The Armenian police withdrew on Thursday a controversial bill that would ban any public promotion of "non-traditional sexual relationships" in the country just days after circulating it through the Internet.
The proposed amendments to Armenia’s Code of Administrative Offenses envisaged heavy fines for citizens and legal entities propagating homosexuality. They cited the need to protect “the model of the traditional Armenian family” against “phenomena alien to national Armenian mentality.”
The bill prompted concern from some civil rights activists after being posted on the police website earlier this week. The authorities in Yerevan also risked negative reaction from Western governments and human rights groups. The latter strongly criticized similar legislation that was recently enacted in Russia.
Ashot Aharonian, a police spokesman, insisted that the bill was not withdrawn under domestic or foreign pressure. He said the Armenian police chief, Vladimir Gasparian, ordered its removal from the agenda because of its “shortcomings” exposed by critics and the fact that the issue is not a top priority for the police at the moment.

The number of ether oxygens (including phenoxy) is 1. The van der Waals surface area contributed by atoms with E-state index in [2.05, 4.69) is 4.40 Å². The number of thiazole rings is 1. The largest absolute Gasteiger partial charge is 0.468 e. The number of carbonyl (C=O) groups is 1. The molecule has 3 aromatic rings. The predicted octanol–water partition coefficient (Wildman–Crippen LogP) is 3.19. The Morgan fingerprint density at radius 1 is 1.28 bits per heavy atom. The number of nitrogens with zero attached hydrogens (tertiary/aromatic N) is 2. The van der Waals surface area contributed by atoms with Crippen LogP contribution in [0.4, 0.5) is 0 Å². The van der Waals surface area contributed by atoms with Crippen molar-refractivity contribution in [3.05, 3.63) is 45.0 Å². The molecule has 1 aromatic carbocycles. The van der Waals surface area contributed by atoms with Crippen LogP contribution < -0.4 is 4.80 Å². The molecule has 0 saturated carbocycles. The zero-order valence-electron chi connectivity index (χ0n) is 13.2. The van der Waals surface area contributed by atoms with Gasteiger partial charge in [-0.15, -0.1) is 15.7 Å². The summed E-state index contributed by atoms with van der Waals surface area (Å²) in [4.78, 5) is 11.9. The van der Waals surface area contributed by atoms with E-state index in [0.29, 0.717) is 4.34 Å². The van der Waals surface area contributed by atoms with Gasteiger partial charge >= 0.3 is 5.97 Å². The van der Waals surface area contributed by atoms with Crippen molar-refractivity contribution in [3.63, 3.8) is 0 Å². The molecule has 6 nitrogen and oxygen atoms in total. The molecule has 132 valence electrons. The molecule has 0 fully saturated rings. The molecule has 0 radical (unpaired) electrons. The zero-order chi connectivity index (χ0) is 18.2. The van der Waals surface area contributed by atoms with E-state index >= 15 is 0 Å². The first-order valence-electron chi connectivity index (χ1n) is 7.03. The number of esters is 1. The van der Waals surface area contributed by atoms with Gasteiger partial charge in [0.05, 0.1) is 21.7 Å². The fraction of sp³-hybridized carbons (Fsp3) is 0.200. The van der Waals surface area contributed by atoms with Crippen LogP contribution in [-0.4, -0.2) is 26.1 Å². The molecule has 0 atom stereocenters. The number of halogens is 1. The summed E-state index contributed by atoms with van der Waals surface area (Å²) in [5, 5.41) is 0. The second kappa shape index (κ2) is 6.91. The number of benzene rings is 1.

Speaking to RFE/RL’s Armenian service (Azatutyun.am), Aharonian also claimed that a legal department at the national police service drafted the amendments in response to letters from many Armenians worried about they see as growing public manifestations of homosexuality. He said the Armenian authorities never intended to crack down on sexual minorities.
Mamikon Hovsepian, the head of the PINK Armenia non-governmental group promoting LGBT tolerance in Armenia, suggested that indirect Russian influence was instrumental in the drafting of the bill. “This is definitely the shadow of Russia. We live in Russia’s shadow,” he said.
“The police are trying to improve their reputation in the people’s eyes,” speculated another campaigner, Sevak Kirakosian. He said the proposed ban on gay “propaganda” might have also been a government attempt to deflect the public’s attention from socioeconomic problems.
Armenia and the majority of other former Soviet republics decriminalized homosexuality in the early 1990s, but hostility toward gays and lesbians remains high. Not surprisingly, some Armenian NGOs have openly voiced support for the police initiative.
One of them, the Armenian Organization for Constitutional Rights Defense, said the bill does not violate human rights. “Nobody wants to prevent anybody from having such a lifestyle,” it said in a statement. “But there are many people who do not want this lifestyle to be imposed on them and their children watching television.”